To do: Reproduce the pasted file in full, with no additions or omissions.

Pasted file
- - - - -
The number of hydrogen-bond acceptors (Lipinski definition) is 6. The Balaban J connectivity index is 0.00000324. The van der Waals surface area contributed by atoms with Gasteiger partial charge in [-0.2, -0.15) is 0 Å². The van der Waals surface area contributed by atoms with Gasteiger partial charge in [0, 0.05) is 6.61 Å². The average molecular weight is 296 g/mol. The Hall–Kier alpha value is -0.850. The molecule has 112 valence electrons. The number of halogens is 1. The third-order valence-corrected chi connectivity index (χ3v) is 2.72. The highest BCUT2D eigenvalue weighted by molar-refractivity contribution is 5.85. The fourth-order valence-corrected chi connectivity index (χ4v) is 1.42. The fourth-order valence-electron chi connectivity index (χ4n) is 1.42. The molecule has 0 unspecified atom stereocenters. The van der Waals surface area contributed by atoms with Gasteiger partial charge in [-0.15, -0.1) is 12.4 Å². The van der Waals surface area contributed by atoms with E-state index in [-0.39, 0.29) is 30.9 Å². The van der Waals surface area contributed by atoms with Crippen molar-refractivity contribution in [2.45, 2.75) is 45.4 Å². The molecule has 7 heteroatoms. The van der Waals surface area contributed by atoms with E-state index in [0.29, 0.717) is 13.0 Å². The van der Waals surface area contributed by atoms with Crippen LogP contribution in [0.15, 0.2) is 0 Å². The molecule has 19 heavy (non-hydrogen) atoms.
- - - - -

The number of hydrogen-bond acceptors (Lipinski definition) is 6. The Balaban J connectivity index is 0.00000324. The van der Waals surface area contributed by atoms with Gasteiger partial charge in [-0.2, -0.15) is 0 Å². The van der Waals surface area contributed by atoms with Gasteiger partial charge in [0, 0.05) is 6.61 Å². The average molecular weight is 296 g/mol. The Hall–Kier alpha value is -0.850. The molecule has 112 valence electrons. The number of halogens is 1. The third-order valence-corrected chi connectivity index (χ3v) is 2.72. The highest BCUT2D eigenvalue weighted by molar-refractivity contribution is 5.85. The fourth-order valence-corrected chi connectivity index (χ4v) is 1.42. The fourth-order valence-electron chi connectivity index (χ4n) is 1.42. The molecule has 0 unspecified atom stereocenters. The van der Waals surface area contributed by atoms with Gasteiger partial charge in [-0.15, -0.1) is 12.4 Å². The van der Waals surface area contributed by atoms with E-state index in [-0.39, 0.29) is 30.9 Å². The van der Waals surface area contributed by atoms with Crippen molar-refractivity contribution in [2.45, 2.75) is 45.4 Å². The molecule has 7 heteroatoms. The van der Waals surface area contributed by atoms with E-state index in [0.29, 0.717) is 13.0 Å². The van der Waals surface area contributed by atoms with Crippen LogP contribution in [0.15, 0.2) is 0 Å². The molecule has 19 heavy (non-hydrogen) atoms.